These new APIs and tools added for developers will lead to apps that are easier to create and able to do all kinds of new things, from accessing Touch ID to integrating with one another in exciting ways. iOS 8 and its APIs are available to developers immediately, so they can begin development of apps ahead of the public release of iOS 8. Some of iOS 8's new capabilities have been demoed in a beta version of 1Password. With iOS 8, it's much quicker to both access 1Password and use the app's password-storing capabilities within other apps.
Apple has plans to improve App Store tools available for developers, which will also be a boon to consumers. For example, developers will be able to produce app bundles, offering several apps at a discounted price. App previews are also being implemented, letting developers add app videos to App Store descriptions, and TestFlight will make it easier than ever for developers to test apps.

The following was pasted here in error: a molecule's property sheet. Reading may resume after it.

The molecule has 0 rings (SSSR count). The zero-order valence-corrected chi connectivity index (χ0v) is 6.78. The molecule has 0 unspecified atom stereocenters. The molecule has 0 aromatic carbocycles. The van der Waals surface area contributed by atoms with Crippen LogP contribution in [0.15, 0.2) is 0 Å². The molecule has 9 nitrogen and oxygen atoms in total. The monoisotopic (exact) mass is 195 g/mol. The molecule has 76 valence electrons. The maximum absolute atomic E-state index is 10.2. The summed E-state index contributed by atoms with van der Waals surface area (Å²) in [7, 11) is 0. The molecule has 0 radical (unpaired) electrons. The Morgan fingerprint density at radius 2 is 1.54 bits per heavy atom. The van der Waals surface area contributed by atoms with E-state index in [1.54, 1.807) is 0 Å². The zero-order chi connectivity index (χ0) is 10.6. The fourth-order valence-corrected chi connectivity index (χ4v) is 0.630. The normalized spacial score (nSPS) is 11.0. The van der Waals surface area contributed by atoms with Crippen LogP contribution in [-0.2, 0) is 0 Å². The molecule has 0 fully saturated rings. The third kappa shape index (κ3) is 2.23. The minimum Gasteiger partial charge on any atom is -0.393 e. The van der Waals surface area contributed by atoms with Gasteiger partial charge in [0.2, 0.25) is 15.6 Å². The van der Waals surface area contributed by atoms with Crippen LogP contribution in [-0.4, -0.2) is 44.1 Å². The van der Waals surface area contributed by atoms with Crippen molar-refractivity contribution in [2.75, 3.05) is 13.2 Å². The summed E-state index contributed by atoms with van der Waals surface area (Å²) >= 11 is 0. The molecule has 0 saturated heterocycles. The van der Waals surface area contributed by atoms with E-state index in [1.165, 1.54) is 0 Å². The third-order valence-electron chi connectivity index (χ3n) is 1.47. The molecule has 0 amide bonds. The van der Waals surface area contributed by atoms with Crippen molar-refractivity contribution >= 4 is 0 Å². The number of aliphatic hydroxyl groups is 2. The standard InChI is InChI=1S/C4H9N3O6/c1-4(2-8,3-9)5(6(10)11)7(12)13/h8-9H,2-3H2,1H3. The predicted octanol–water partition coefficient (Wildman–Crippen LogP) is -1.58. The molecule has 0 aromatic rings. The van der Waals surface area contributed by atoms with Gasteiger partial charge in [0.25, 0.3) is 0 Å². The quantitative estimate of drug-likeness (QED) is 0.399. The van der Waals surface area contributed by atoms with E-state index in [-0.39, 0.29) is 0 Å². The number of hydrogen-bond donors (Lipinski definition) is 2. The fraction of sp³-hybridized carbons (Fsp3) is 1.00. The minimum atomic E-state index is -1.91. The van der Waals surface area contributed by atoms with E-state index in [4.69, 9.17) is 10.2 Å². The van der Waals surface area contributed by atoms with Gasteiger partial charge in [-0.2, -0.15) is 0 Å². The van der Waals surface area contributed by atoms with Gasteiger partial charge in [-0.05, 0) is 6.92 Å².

When it comes to developer tools, perhaps one of the most exciting is Extensibility, a feature that will let App Store apps communicate with one another. For example, a photo editing app like VSCO will now be able to supply filters to the Photos app and other editing apps, while tools like Pinterest's pinning feature could be built directly into apps.
Apple introduced a new programming language for developers, called Swift, and while this is not immediately relevant to non-developers, its ease of use will make it easier than ever to create apps for iOS. Similarly, a new Metal feature for games is highly technical, but will ultimately result in amazing graphics for future iOS games, as will new APIs and tools in the SceneKit and SpriteKit for casual games. iCloud integration is also set to improve, thanks to CloudKit.